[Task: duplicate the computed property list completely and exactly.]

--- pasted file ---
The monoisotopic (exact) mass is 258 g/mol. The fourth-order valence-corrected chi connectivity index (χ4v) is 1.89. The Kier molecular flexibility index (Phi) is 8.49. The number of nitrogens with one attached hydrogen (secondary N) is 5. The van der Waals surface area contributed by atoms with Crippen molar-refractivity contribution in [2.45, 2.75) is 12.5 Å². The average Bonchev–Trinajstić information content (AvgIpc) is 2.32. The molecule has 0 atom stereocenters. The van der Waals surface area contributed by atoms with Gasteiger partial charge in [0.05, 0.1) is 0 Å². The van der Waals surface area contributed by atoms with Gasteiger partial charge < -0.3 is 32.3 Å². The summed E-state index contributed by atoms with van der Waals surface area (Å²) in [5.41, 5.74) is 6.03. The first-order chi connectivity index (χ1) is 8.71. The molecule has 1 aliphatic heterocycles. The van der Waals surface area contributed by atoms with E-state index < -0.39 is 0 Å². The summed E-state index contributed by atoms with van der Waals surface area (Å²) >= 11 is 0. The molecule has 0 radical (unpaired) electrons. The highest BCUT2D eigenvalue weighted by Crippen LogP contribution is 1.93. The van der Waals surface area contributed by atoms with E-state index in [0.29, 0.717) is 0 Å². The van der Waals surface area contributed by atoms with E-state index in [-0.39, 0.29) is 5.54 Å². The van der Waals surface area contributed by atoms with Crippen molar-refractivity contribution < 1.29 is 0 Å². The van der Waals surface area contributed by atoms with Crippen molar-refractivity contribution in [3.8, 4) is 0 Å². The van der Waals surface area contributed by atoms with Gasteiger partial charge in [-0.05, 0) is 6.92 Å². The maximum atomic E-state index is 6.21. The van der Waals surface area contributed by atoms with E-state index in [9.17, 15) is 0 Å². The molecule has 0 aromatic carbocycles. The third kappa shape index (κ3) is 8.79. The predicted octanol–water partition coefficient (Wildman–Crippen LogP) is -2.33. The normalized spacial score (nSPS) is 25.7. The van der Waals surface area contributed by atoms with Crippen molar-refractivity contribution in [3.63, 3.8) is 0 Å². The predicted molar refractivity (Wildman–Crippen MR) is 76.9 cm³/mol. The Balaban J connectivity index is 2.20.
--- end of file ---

The monoisotopic (exact) mass is 258 g/mol. The fourth-order valence-corrected chi connectivity index (χ4v) is 1.89. The Kier molecular flexibility index (Phi) is 8.49. The number of nitrogens with one attached hydrogen (secondary N) is 5. The van der Waals surface area contributed by atoms with Crippen molar-refractivity contribution in [2.45, 2.75) is 12.5 Å². The average Bonchev–Trinajstić information content (AvgIpc) is 2.32. The molecule has 0 atom stereocenters. The van der Waals surface area contributed by atoms with Gasteiger partial charge in [0.05, 0.1) is 0 Å². The van der Waals surface area contributed by atoms with Gasteiger partial charge < -0.3 is 32.3 Å². The summed E-state index contributed by atoms with van der Waals surface area (Å²) in [5.41, 5.74) is 6.03. The first-order chi connectivity index (χ1) is 8.71. The molecule has 1 aliphatic heterocycles. The van der Waals surface area contributed by atoms with E-state index < -0.39 is 0 Å². The summed E-state index contributed by atoms with van der Waals surface area (Å²) >= 11 is 0. The molecule has 0 radical (unpaired) electrons. The highest BCUT2D eigenvalue weighted by Crippen LogP contribution is 1.93. The van der Waals surface area contributed by atoms with E-state index in [0.29, 0.717) is 0 Å². The van der Waals surface area contributed by atoms with E-state index in [-0.39, 0.29) is 5.54 Å². The van der Waals surface area contributed by atoms with Crippen molar-refractivity contribution < 1.29 is 0 Å². The van der Waals surface area contributed by atoms with Crippen molar-refractivity contribution in [3.8, 4) is 0 Å². The van der Waals surface area contributed by atoms with Gasteiger partial charge in [-0.05, 0) is 6.92 Å². The maximum atomic E-state index is 6.21. The van der Waals surface area contributed by atoms with E-state index in [9.17, 15) is 0 Å². The molecule has 0 aromatic carbocycles. The third kappa shape index (κ3) is 8.79. The predicted octanol–water partition coefficient (Wildman–Crippen LogP) is -2.33. The normalized spacial score (nSPS) is 25.7. The van der Waals surface area contributed by atoms with Crippen molar-refractivity contribution in [3.63, 3.8) is 0 Å². The predicted molar refractivity (Wildman–Crippen MR) is 76.9 cm³/mol. The Balaban J connectivity index is 2.20.